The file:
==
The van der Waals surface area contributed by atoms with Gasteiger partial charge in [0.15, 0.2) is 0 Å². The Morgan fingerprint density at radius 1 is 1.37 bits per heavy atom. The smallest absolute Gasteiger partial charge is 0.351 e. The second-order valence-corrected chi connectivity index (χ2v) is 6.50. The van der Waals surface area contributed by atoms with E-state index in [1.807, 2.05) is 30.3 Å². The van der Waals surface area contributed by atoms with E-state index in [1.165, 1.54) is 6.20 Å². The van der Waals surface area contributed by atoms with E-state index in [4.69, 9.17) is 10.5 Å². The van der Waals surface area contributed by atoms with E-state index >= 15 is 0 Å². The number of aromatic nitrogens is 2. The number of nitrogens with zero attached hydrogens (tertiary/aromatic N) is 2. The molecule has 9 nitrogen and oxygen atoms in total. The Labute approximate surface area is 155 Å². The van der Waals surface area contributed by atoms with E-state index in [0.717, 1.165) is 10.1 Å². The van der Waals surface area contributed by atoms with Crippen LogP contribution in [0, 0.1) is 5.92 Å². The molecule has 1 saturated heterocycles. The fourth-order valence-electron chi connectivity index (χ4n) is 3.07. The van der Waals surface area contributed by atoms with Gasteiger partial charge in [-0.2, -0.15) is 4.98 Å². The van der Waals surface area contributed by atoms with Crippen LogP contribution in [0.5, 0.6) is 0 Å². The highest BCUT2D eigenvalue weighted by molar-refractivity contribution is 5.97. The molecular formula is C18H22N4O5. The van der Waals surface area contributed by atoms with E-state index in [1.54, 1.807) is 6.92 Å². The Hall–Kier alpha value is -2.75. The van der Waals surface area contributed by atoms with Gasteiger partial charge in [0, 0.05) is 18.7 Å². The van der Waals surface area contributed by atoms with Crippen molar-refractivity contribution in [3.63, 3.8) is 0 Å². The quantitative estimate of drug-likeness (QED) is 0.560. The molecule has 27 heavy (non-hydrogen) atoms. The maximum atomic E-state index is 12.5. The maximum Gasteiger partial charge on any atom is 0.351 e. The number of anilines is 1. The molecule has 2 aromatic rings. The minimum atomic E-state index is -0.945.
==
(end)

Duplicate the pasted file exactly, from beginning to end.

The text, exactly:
The van der Waals surface area contributed by atoms with Gasteiger partial charge in [0.15, 0.2) is 0 Å². The Morgan fingerprint density at radius 1 is 1.37 bits per heavy atom. The smallest absolute Gasteiger partial charge is 0.351 e. The second-order valence-corrected chi connectivity index (χ2v) is 6.50. The van der Waals surface area contributed by atoms with E-state index in [1.807, 2.05) is 30.3 Å². The van der Waals surface area contributed by atoms with E-state index in [1.165, 1.54) is 6.20 Å². The van der Waals surface area contributed by atoms with E-state index in [4.69, 9.17) is 10.5 Å². The van der Waals surface area contributed by atoms with E-state index >= 15 is 0 Å². The number of aromatic nitrogens is 2. The number of nitrogens with zero attached hydrogens (tertiary/aromatic N) is 2. The molecule has 9 nitrogen and oxygen atoms in total. The Labute approximate surface area is 155 Å². The van der Waals surface area contributed by atoms with E-state index in [0.717, 1.165) is 10.1 Å². The van der Waals surface area contributed by atoms with Crippen LogP contribution in [0, 0.1) is 5.92 Å². The molecule has 1 saturated heterocycles. The fourth-order valence-electron chi connectivity index (χ4n) is 3.07. The van der Waals surface area contributed by atoms with Gasteiger partial charge in [-0.2, -0.15) is 4.98 Å². The van der Waals surface area contributed by atoms with Crippen LogP contribution in [0.5, 0.6) is 0 Å². The highest BCUT2D eigenvalue weighted by molar-refractivity contribution is 5.97. The molecular formula is C18H22N4O5. The van der Waals surface area contributed by atoms with E-state index in [1.54, 1.807) is 6.92 Å². The Hall–Kier alpha value is -2.75. The van der Waals surface area contributed by atoms with Gasteiger partial charge in [0, 0.05) is 18.7 Å². The van der Waals surface area contributed by atoms with Crippen molar-refractivity contribution in [3.63, 3.8) is 0 Å². The quantitative estimate of drug-likeness (QED) is 0.560. The molecule has 27 heavy (non-hydrogen) atoms. The maximum atomic E-state index is 12.5. The maximum Gasteiger partial charge on any atom is 0.351 e. The number of anilines is 1. The molecule has 2 aromatic rings. The minimum atomic E-state index is -0.945.